Our impact

Since 1971, we have supported research into the causes, treatment, prevention and cure of neurological conditions. We have provided funding of more than £50 million for research into a wide range of neurological disorders.

How we ensure that our research has impact

Our aim is to improve the lives of those affected by neurological conditions - to help them live better, longer. This is the impact that we want to achieve - to enable scientific and medical advances that will improve the lives of those living with neurological conditions, extend survival in diseases that reduce life-expectancy and, ultimately, will cure and even prevent these conditions.

When evaluating grant applications, the members of our Scientific Advisory Panel consider the impact that the proposed research could have. Applications are compared side-by-side to determine which research has the best chance of delivering impact in the short- to medium- term for people with neurological conditions.

Our three current priority areas - set out below - were selected on the basis that they were areas in which we felt we could have maximum impact, being areas of high patient need combined with low current research investment.

Brain tumours

Despite decades of progress and improving survival in many other types of cancer, little progress has been made in brain tumours. Glioblastoma – the most common primary brain cancer - still has no effective treatment, and most patients die within a year of diagnosis.  

We are funding research to improve the outlook for people with brain tumours by advancing understanding of the mechanisms underlying tumour development, and helping develop better ways to diagnose and treat these tumours.

Since 2016 we have invested funds of more than £3.7 million in research into brain tumours – in seven PhD studentships, ten project grants and four post-doctoral fellowships.

You can read about these projects here, including encouraging results from project grant holder Professor Chris Jones, revealing a promising new combination treatment for children with the deadly brain tumour DIPG.

Brain and spinal cord injury

Our aim under this theme is to improve recovery in people who have suffered an injury to their brain or spinal cord – including traumatic injuries from accidents, assaults and falls, and non-traumatic injuries such as strokes.

The impact of an injury varies enormously from person to person, depending on the nature, severity and location of the injury, as well as the treatment and rehabilitation undertaken. The range of problems is huge and includes impaired movement, cognitive impairment, communication difficulties, emotional issues, fatigue, headaches and pain.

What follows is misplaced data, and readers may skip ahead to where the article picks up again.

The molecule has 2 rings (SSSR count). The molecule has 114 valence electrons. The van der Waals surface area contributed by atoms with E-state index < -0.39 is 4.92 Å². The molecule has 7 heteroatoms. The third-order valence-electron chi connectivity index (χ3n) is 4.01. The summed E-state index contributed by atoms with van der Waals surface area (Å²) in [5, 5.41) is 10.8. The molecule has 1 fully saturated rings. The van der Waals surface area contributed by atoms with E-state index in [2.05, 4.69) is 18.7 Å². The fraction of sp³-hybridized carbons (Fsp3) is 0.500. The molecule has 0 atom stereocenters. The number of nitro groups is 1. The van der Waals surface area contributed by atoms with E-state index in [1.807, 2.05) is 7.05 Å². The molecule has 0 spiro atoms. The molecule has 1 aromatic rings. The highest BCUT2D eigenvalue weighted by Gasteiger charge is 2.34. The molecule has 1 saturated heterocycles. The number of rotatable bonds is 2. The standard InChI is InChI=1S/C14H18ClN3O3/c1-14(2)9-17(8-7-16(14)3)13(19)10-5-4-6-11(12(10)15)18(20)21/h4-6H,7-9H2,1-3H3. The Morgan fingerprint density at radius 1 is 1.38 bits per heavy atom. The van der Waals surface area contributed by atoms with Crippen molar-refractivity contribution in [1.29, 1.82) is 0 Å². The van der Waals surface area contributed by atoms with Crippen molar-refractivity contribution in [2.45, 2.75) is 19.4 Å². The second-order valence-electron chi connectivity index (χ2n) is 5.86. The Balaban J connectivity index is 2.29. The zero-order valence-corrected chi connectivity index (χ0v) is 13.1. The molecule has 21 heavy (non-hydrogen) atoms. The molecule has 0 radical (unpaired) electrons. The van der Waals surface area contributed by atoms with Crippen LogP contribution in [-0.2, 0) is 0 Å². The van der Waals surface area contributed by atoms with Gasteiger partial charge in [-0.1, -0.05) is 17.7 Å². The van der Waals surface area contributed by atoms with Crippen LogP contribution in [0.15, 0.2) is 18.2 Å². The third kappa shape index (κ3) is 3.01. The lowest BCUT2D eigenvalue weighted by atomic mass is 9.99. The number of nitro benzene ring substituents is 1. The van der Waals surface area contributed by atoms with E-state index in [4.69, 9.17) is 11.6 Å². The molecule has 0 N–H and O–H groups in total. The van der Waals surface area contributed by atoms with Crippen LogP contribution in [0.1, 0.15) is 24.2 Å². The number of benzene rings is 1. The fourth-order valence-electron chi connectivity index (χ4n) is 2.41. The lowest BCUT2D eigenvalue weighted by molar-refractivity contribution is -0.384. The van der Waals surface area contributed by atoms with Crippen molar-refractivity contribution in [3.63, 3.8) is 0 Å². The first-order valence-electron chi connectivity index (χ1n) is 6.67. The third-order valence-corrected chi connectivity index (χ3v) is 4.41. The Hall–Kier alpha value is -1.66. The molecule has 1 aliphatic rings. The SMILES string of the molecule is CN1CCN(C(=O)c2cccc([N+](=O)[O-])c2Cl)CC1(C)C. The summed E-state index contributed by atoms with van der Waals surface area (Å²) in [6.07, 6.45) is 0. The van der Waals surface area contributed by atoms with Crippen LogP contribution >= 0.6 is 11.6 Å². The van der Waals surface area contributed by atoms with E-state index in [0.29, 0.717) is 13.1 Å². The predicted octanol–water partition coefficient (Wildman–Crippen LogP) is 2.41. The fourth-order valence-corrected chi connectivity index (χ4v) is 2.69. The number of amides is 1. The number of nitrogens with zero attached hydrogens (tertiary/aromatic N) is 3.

We are funding research to advance understanding of how to repair the brain and spinal cord, to improve the outlook for those affected by these kinds of injuries.

Since 2016, we have invested funds of £4.3 million in research in 12 project grants and four PhD studentships focused on brain and spinal cord injury; you can read about this research here.

Headache and facial pain

Headache has been described as the most common medical complaint known to man. There are hundreds of different types of headache and facial pain disorders and, due to their prevalence, they are responsible for almost three quarters of neurological-related disability. New treatment approaches are desperately needed, but a lack of research investment has hampered progress.

We are funding research into disorders such as migraine and cluster headache to improve understanding of the underlying causes of these debilitating conditions, towards the development of better preventive and treatment approaches.

 Since 2016 we have invested funds of more than £1.6 million in four project grants and five PhD students. You can read about this research here.

Reporting our research impact

When we fund a research project, we are investing in the anticipated outputs and outcomes. We use external reviewers, as well as the expertise of our own Scientific Advisory Panel, to help determine how likely it is that the applicant will achieve the aims set out in their research proposal.

There are no guarantees that the research teams will achieve their aims - they are testing hypotheses, and these are not always proved right. This is the nature of science. But research always tells us something, it might not take us where we want to go, it might simply close a door, but that in itself is progress. What is important is that the research is high quality - so that the results are trusted, and that the results are shared - so that others can learn from the research.

When research does succeed, it usually puts in place a piece of a larger puzzle, building on a body of work that has gone before, and edging knowledge one step further - towards patient benefit.

By targeting our funding and investing in people, we are building capacity in the field so that the pace of change increases and we can make a difference to those living with neurological conditions sooner.

With your help, we are making progress.